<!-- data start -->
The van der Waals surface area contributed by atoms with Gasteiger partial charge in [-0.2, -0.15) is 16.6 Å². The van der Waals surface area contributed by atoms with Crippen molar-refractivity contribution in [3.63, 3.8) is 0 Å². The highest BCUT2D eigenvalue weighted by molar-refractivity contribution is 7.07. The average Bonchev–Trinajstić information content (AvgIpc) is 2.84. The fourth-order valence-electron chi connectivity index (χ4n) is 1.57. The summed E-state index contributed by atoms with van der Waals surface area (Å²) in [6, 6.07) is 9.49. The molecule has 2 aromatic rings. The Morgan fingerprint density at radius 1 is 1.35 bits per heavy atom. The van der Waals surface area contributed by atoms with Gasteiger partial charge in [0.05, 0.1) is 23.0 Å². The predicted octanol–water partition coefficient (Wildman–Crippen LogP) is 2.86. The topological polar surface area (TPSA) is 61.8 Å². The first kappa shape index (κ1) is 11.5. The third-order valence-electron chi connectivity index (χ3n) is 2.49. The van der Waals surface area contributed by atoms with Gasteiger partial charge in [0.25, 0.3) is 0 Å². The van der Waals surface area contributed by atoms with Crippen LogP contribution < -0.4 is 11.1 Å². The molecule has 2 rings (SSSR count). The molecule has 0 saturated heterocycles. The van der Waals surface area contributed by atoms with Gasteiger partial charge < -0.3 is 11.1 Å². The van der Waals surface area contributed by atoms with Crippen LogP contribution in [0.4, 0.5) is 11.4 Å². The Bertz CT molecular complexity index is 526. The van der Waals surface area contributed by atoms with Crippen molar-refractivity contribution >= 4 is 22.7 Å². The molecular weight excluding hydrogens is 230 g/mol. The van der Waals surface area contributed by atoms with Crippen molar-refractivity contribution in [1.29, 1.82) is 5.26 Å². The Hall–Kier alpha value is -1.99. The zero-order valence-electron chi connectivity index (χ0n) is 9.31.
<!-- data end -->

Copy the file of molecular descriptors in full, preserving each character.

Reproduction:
The van der Waals surface area contributed by atoms with Gasteiger partial charge in [-0.2, -0.15) is 16.6 Å². The van der Waals surface area contributed by atoms with Crippen molar-refractivity contribution in [3.63, 3.8) is 0 Å². The highest BCUT2D eigenvalue weighted by molar-refractivity contribution is 7.07. The average Bonchev–Trinajstić information content (AvgIpc) is 2.84. The fourth-order valence-electron chi connectivity index (χ4n) is 1.57. The summed E-state index contributed by atoms with van der Waals surface area (Å²) in [6, 6.07) is 9.49. The molecule has 2 aromatic rings. The Morgan fingerprint density at radius 1 is 1.35 bits per heavy atom. The van der Waals surface area contributed by atoms with Gasteiger partial charge in [0.05, 0.1) is 23.0 Å². The predicted octanol–water partition coefficient (Wildman–Crippen LogP) is 2.86. The topological polar surface area (TPSA) is 61.8 Å². The first kappa shape index (κ1) is 11.5. The third-order valence-electron chi connectivity index (χ3n) is 2.49. The van der Waals surface area contributed by atoms with Gasteiger partial charge in [0.25, 0.3) is 0 Å². The van der Waals surface area contributed by atoms with Crippen LogP contribution < -0.4 is 11.1 Å². The molecule has 2 rings (SSSR count). The molecule has 0 saturated heterocycles. The van der Waals surface area contributed by atoms with Gasteiger partial charge < -0.3 is 11.1 Å². The van der Waals surface area contributed by atoms with Crippen LogP contribution in [0.4, 0.5) is 11.4 Å². The Bertz CT molecular complexity index is 526. The van der Waals surface area contributed by atoms with Crippen molar-refractivity contribution >= 4 is 22.7 Å². The molecular weight excluding hydrogens is 230 g/mol. The van der Waals surface area contributed by atoms with Crippen molar-refractivity contribution in [1.29, 1.82) is 5.26 Å². The Hall–Kier alpha value is -1.99. The zero-order valence-electron chi connectivity index (χ0n) is 9.31.